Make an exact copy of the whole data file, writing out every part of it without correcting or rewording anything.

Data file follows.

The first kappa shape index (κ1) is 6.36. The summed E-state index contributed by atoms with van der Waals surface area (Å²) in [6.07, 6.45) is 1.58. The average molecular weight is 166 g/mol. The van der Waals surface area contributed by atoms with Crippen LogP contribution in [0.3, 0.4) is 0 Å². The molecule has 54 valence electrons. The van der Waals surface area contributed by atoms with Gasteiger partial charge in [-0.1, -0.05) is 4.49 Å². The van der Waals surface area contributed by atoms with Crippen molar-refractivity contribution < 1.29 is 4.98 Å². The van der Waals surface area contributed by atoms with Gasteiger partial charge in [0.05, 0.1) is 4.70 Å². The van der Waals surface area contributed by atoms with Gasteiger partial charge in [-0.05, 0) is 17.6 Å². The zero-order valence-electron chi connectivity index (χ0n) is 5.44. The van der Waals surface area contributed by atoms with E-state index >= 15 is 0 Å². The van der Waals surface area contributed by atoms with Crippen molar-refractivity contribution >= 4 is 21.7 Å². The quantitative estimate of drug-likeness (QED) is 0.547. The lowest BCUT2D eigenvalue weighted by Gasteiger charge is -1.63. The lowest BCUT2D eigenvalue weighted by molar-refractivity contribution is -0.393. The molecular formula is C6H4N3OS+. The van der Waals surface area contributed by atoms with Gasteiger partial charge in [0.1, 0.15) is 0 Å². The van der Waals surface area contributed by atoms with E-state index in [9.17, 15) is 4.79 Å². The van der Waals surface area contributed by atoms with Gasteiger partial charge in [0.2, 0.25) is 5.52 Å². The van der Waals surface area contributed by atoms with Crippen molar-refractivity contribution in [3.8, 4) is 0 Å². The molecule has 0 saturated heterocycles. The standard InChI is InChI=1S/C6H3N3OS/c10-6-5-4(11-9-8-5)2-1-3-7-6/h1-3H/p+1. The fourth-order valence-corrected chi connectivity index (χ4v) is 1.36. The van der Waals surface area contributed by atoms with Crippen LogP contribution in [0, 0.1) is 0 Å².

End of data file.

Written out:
The first kappa shape index (κ1) is 6.36. The summed E-state index contributed by atoms with van der Waals surface area (Å²) in [6.07, 6.45) is 1.58. The average molecular weight is 166 g/mol. The van der Waals surface area contributed by atoms with Crippen LogP contribution in [0.3, 0.4) is 0 Å². The molecule has 54 valence electrons. The van der Waals surface area contributed by atoms with Gasteiger partial charge in [-0.1, -0.05) is 4.49 Å². The van der Waals surface area contributed by atoms with Crippen molar-refractivity contribution < 1.29 is 4.98 Å². The van der Waals surface area contributed by atoms with Gasteiger partial charge in [0.05, 0.1) is 4.70 Å². The van der Waals surface area contributed by atoms with Gasteiger partial charge in [-0.05, 0) is 17.6 Å². The zero-order valence-electron chi connectivity index (χ0n) is 5.44. The van der Waals surface area contributed by atoms with E-state index >= 15 is 0 Å². The van der Waals surface area contributed by atoms with Crippen molar-refractivity contribution >= 4 is 21.7 Å². The quantitative estimate of drug-likeness (QED) is 0.547. The lowest BCUT2D eigenvalue weighted by Gasteiger charge is -1.63. The lowest BCUT2D eigenvalue weighted by molar-refractivity contribution is -0.393. The molecular formula is C6H4N3OS+. The van der Waals surface area contributed by atoms with Gasteiger partial charge in [0.1, 0.15) is 0 Å². The van der Waals surface area contributed by atoms with E-state index in [9.17, 15) is 4.79 Å². The van der Waals surface area contributed by atoms with Gasteiger partial charge in [0.2, 0.25) is 5.52 Å². The van der Waals surface area contributed by atoms with Crippen molar-refractivity contribution in [3.8, 4) is 0 Å². The molecule has 0 saturated heterocycles. The standard InChI is InChI=1S/C6H3N3OS/c10-6-5-4(11-9-8-5)2-1-3-7-6/h1-3H/p+1. The fourth-order valence-corrected chi connectivity index (χ4v) is 1.36. The van der Waals surface area contributed by atoms with Crippen LogP contribution in [0, 0.1) is 0 Å².